A look inside North Korea’s latest smartphone: The Pyongyang 2425

Daily NK recently acquired North Korea’s latest smartphone, the Pyongyang 2425. The phone has been described as “much improved in both functionality and design” by North Korean media site Sogwang. Daily NK’s analysis of the new smartphone found that the Pyongyang 2425 has significantly improved hardware and software capabilities compared to the previous model, the Pyongyang 2423.

North Korea Chasing the Latest Trends? New Phone Sports Notched Design, Facial Recognition, Wireless Charging and More

The Pyongyang 2425 distinguishes itself through a newly revamped design. The previous model, the Pyongyang 2423, did not feature a bezel, while the new model employs a notched design that effectively turns the entire display into a screen. The notch design first appeared on the iPhone X released in 2017 and is now featured by a wide range of smartphones.

The Pyongyang 2425 also includes facial recognition and wireless recharging, which were not features included in past models. Facial recognition can only be used to unlock the screen, but the technology will likely be used in payment services and app security in the future.

The new model does not have an earphone jack on its bottom and requires the use of a separate adapter. The absence of the earphone jack suggests that wireless earphones are available in North Korea. Regular Bluetooth earphones dutifully sourced in the Daily NK office were found to connect to the Pyongyang 2425 without issue.

The new features on the Pyongyang 2425 are common to the latest smartphones around the globe. Most North Koreans remain isolated from most of the world, but the country’s smartphone industry is keeping up with the newest trends.

North Korea's latest smartphone, Pyongyang 2425
North Korea’s latest smartphone, the Pyongyang 2425. Image: Daily NK

Despite Strong Security Measures, New Phone Boasts Much Improved Performance and Functionality

The new phone’s operating system exemplifies North Korea’s contradictory attempts to keep up with global trends while preventing users from gaining access to external information. While the phone’s capabilities and functionality have improved a great deal, the phone is handicapped due to strict security measures.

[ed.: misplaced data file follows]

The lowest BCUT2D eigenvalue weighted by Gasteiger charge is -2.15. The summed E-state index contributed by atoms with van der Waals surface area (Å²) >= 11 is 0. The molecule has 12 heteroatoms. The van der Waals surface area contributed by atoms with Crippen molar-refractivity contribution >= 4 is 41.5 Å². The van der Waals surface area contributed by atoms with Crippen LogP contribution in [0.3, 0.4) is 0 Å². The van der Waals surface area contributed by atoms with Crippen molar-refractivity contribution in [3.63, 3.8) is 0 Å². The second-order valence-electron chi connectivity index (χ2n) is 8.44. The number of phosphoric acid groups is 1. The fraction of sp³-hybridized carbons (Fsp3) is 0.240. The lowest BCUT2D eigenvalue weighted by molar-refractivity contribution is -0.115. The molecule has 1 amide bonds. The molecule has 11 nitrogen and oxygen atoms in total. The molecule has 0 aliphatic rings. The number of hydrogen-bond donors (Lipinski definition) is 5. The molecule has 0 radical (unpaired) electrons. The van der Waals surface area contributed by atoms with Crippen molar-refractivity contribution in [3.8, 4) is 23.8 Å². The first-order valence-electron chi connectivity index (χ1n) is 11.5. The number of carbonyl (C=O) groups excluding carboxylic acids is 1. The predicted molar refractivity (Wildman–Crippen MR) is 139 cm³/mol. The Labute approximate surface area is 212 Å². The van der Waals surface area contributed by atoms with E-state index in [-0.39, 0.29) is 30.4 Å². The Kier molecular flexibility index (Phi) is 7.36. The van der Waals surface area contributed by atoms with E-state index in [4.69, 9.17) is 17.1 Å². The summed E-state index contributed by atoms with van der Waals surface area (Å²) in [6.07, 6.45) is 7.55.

In one such example, the Pyongyang 2425 includes a new feature called “automatic display editing,” but the phone’s security measures prevents it from opening. Automatic display editing converts photos, text messages, and music into PowerPoint-like slides to send as messages to other people. However, when Daily NK clicked on “preview” to see the slides the application had created, a message popped up saying “This file is unsigned,” indicating that it could not be opened.

North Korea has long prevented the opening of foreign (“uncertified”) media files on its phones. In this case, however, the phone did not even allow the opening of a file that included photos and ringtones from the phone itself. Ultimately, this provides a glimpse into the North Korean state’s attempts to block access to new technology.

The Pyongyang 2425 is Wifi ready, but Daily NK was unable to connect due to the phone’s operating system blocking the action. Notably, the earlier Pyongyang version– 2423– was able to connect to Wifi.

Strong security measures make it difficult to use some of the Pyongyang 2425’s new features, but the phone nonetheless boasts significant improvements over past models.

The phone also uses the same chipsets as past models. The chipsets are manufactured by Mediatek Inc, a Taiwanese semiconductor company. The chipset used on the Pyongyang 2425, MT6771, is almost – although not quite – as good as the CPU performance of the Samsung Galaxy A9 released last year.

The performance of the Pyongyang 2423 released late last year has similar specs to South Korean smartphone models released in 2014. This shows that North Korean manufacturers have significantly narrowed the gap in the technological performance of their phones in a short space of time.

The new phone’s storage has been increased significantly (RAM has quadrupled to 8 GB; ROM has doubled to 32 GB), meaning that the phone’s performance, including the running of programs and switching screens, is much faster than before.

North Korea's latest smartphone, Pyongyang 2425
North Korea’s latest smartphone, the Pyongyang 2425. Image: Daily NK


Mun Dong Hui is one of Daily NK's full-time journalists. Please direct any questions about his articles to dailynkenglish@uni-media.net.